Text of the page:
“Everything you need is clustered together—just like in any close-knit neighborhood,” says Locale Product Manager Wendy Muth. “Though scrum teams are a natural fit for Locale, the product is designed for any highly collaborative team that needs to work in close proximity—product development, creative groups, even executive leadership.”
Instant Transition Between Individual and Group
The ISG managers assigned to the John Deere test site have diverse work styles. One sits and focuses on his computer much of the day. Another mostly stands. The rest shift between sitting and standing by raising or lowering their work surface— whatever feels most comfortable or productive.
Screens and monitors between facing work surfaces provide a measure of privacy without jeopardizing proximity. “It’s easy to see and interact with team members, yet there’s still a sense of personal space,” Schrock says.
That sense of personal space is even keener because work surfaces are generously sized. Plus, there’s a gap of a foot or so between adjacent surfaces. It's enough space for team members to gather around one without disturbing their next-door colleague.
“Every work surface can become an instant meeting point,” Schrock says. Impromptu stand-up meetings are even easier because surfaces are not only height adjustable, but also cantilevered—there are no legs to obstruct movement as teammates congregate. They’re curved, too, resulting in a less rigid, more welcoming feel.
“The idea was to respond to research that found a certain tension between the need to work alone and the need to be with others in small, highly collaborative teams,” Muth says. “Locale is designed to relieve that tension. You’re working on your computer, someone comes up, you raise your desk, you pull others over—it’s about immediacy. Collaboration doesn’t have to be scheduled; it just happens.”
“If you have to think about collaborating, you’re losing time,” Schrock says. “The way our ISG teams work, there always seems to be this interplay between individual and group work. The faster we can transition between the two, the more efficient we can be.”
A Different Tack
Of course, not every interaction can take place around a desktop. For issues a bit more involved, team members simply step into the adjacent Locale collaboration space. “So close the transition feels second nature,” Schrock says.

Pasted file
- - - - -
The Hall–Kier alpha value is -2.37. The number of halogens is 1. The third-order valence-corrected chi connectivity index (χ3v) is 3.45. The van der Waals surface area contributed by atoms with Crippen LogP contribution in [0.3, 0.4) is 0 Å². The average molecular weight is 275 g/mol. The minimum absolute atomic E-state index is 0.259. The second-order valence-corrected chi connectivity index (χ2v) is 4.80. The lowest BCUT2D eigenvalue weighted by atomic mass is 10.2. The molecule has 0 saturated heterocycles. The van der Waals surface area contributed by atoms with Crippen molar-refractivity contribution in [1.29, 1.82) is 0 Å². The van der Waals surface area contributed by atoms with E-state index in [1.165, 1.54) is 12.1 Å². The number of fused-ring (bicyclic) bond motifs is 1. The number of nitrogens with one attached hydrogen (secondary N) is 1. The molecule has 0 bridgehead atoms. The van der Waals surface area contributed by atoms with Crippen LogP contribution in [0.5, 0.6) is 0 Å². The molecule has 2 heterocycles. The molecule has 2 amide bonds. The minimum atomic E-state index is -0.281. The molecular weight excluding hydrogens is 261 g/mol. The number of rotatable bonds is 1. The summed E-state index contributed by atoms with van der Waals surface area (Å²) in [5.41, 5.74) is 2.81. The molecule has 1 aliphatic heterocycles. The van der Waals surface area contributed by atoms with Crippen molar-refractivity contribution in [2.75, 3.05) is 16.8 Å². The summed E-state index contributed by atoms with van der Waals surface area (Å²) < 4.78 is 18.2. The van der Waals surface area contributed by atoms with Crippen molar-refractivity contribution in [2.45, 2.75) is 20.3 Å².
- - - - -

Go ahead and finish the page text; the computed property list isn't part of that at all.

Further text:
Locale elements inside the space include a small table, a display unit that houses a large monitor on one side and a pair of freestanding screens that add definition. In addition, the space offers a handful of stackable Caper chairs that team members use and move into different spaces as needed.
Initially, John Deere didn’t see much need for an adjacent collaboration space. The Intelligent Solutions Group had experimented a bit with lounge areas furnished with soft seating, but found they were rarely used.
A few conversations with Herman Miller contacts Wendy Muth and Deanne Beckwith persuaded Schrock to try a different tack with the help of Locale.
Further conversations with Brian Green, Research Lead in Herman Miller’s Insight and Exploration group, also piqued interest in a fresh approach. The resulting Locale collaboration space hits the sweet spot for the way ISG team members work together—less staid than a conference room, less casual than a lounge, and more engaging than either.
“I spent a lot of time talking with Brian about different installations he’s seen around the globe,” Schrock says. “He helped me understand why people work the way they do and how they can work more effectively.”
“Perceived ownership is important,” Green says. “We find that teams are far more likely to use a collaboration space when it’s clearly part of their environment and doesn’t need to be scheduled.”
The ISG team that owns the space gravitated to it immediately. “People use it all the time,” Schrock says. “Quick stand-up meetings, sit downs with two or three people, even larger groups that aren’t part of our subject team pull chairs in. Even if it’s not theirs, so to speak, they like that it doesn’t have to be booked, and they can see when it’s open.”
What’s next for Locale at John Deere? Now that he’s seen how scrum team managers use Locale, Schrock would like to try it with a distinct scrum team itself. He’s also experimenting with layouts that would incorporate Locale into an upgrade planned for a couple hundred workstations on ISG’s Urbandale campus.
“We’re intrigued to work with Herman Miller to identify ways to get people to collaborate better,” he says. “We certainly learned a lot about supporting our scrum teams from this experience.”
Photo credit: TJ Proechel